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Hope audiences have found a new version of me, says Kartik Aaryan

Kartik Aaryan, along with director Ram Madhvani and co-stars Amruta Subhash and Mrunal Thakur, talks about his latest release, Dhamaka, presently streaming on Netflix

Published: 25th November 2021 10:07 AM  |   Last Updated: 25th November 2021 10:07 AM   |  A+A-

Bollywood actor Kartik Aaryan

Bollywood actor Kartik Aaryan (Photo | PTI)

Express News Service

In Dhamaka, Kartik Aaryan plays Arjun Pathak, a news anchor taking a desperate last plunge at success. When a bridge is bombed and the attacker rings up his radio show, Arjun is left with two choices. He can report the crisis honestly or leverage it to his advantage. Coldly calibrated by his boss (portrayed by Amruta Subhash), he plays the humble sensationalist, but finds himself in a moral dilemma.

Remade from a South Korean thriller, The Terror Live (2013), Dhamaka suffers for its inconsistencies and leaps of logic. Praise, though, has gone to Amruta’s entertaining performance, and Kartik’s attempt to play outside his park. We spoke to the team about crafting a thriller and Ram’s unconventional directing style.

Excerpts from a conversation…

Dhamaka is your first thriller and wildly different from your previous work. What got you fired up for this role?

Kartik: I always wanted to work with Ram. When he told me about the character of the news anchor, it just blew my mind. I blindly submitted to him as my director. I hope audiences have gotten to see a new version of me.

Ram, this is your third feature (after Let’s Talk, Neerja) that’s set in a contained environment. Except for a few shots, the story stays within the news studio.

RM: My next film will be set in 10 different locations. Or it could be in an elevator (laughs). In all seriousness, when I made my first film, Let’s Talk, in English, I was hassled by the idea of handling a large production. So I decided to make a film with 10 people including the cast. Since then, as my career picked up, I’ve been using some of those systems — which I call a 360 degree system. In Dhamaka, though you see just a few characters on screen, there are 300 people outside. It also comes from my belief in exploring the landscape of the human face.

Amruta, your performance has become the highlight of the film.

AS: For any actor, to be genuinely surprised by a role is always precious. Ankita, Arjun’s boss, is not someone I could imagine easily. She’s a rich corporate figure, much different from some of my previous characters. It’s only after watching the film that I got to understand her fully.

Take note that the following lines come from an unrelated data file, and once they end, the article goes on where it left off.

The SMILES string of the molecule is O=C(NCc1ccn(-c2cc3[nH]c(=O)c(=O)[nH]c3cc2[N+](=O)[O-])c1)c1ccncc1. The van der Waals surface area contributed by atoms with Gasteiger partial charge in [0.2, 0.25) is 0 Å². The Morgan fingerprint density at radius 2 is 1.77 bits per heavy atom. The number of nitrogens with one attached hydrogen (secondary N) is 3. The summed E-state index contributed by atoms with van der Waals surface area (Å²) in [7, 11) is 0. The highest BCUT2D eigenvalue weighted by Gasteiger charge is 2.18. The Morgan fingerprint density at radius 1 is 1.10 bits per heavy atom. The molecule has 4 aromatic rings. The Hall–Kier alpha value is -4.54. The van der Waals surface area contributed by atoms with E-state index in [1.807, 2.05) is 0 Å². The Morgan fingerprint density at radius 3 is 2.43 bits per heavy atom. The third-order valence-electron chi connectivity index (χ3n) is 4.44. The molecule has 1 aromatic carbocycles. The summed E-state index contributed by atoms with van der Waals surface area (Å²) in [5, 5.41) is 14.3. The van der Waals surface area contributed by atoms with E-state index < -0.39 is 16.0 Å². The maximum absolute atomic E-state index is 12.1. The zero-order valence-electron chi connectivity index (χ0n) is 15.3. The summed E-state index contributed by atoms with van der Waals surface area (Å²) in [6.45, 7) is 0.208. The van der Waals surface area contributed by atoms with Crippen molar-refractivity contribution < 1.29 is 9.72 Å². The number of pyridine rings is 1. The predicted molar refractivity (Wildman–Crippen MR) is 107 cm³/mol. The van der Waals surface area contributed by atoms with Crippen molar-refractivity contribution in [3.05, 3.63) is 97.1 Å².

There’s a long scene where Arjun freaks out and Ankita has to calm him down.
Kartik: It’s one of my favourite scenes. Ram told me to ‘just go for it’. I was repeating one line again and again. Something really bad has happened and my character has to find his normal state. I could only perform because I had Amruta reacting across the glass. Our speaking styles, too, were changing throughout the scene.

RM: It was like verbal tennis.

AS: We were not allowed to rehearse the scene. I would come in and just stare at Kartik. It was something he noticed, like an employee whose boss is eyeing him down. Ram truly creates an atmosphere where the actors are free.

Kartik: He doesn’t even call action or let the lighting department put up thermocol. At one point, he sent a chaiwala into the frame just to see how I react.

Mrunal, your character, Saumya, a reporter and Arjun’s wife, communicates only through news clips. How strange was that to perform?

MT: I have immense respect for journalists, especially crime journalists, for what they do. It’s a crazy job. For Dhamaka, we had more workshops than shooting days. The film was divided into nine chapters. I had a strong sense of the emotional turmoil Saumya was going through in each of them. Even though she’s reporting on camera, there’s a subtle interaction happening between her and her husband. Kartik and I were performing in two units simultaneously. I had an earpiece for my cues. It was all live.

Dhamaka touches on media greed as well as the plight of workers. These are relevant themes in post-pandemic India, though not fully explored in the film.

RM: For me, any film is pivoted on a simple question: What does a character want and how does he feel when he gets there? Arjun wants to succeed and fulfill his ambition. But when he gets there, he feels bad. Our final song (Khoya Paaya) riffs on that theme. 

This is all our film is about, the price we pay to get ahead.



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